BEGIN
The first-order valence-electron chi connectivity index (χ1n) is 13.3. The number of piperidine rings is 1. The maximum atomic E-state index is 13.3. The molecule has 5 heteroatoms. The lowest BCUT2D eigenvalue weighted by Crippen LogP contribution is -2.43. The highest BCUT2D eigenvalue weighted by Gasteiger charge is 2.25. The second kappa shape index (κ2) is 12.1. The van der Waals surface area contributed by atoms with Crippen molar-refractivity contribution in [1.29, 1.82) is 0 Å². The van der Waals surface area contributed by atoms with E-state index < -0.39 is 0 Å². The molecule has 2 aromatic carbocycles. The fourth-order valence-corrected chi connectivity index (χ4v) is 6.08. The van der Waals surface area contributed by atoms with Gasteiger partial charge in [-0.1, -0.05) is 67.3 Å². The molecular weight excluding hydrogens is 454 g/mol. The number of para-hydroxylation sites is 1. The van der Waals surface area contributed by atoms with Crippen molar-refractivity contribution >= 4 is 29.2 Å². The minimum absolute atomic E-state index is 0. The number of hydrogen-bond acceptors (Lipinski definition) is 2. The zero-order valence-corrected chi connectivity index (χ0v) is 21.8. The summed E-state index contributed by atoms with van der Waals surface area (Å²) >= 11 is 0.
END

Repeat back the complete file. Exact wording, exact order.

The first-order valence-electron chi connectivity index (χ1n) is 13.3. The number of piperidine rings is 1. The maximum atomic E-state index is 13.3. The molecule has 5 heteroatoms. The lowest BCUT2D eigenvalue weighted by Crippen LogP contribution is -2.43. The highest BCUT2D eigenvalue weighted by Gasteiger charge is 2.25. The second kappa shape index (κ2) is 12.1. The van der Waals surface area contributed by atoms with Crippen molar-refractivity contribution in [1.29, 1.82) is 0 Å². The van der Waals surface area contributed by atoms with E-state index < -0.39 is 0 Å². The molecule has 2 aromatic carbocycles. The fourth-order valence-corrected chi connectivity index (χ4v) is 6.08. The van der Waals surface area contributed by atoms with Gasteiger partial charge in [-0.1, -0.05) is 67.3 Å². The molecular weight excluding hydrogens is 454 g/mol. The number of para-hydroxylation sites is 1. The van der Waals surface area contributed by atoms with Crippen molar-refractivity contribution >= 4 is 29.2 Å². The minimum absolute atomic E-state index is 0. The number of hydrogen-bond acceptors (Lipinski definition) is 2. The zero-order valence-corrected chi connectivity index (χ0v) is 21.8. The summed E-state index contributed by atoms with van der Waals surface area (Å²) >= 11 is 0.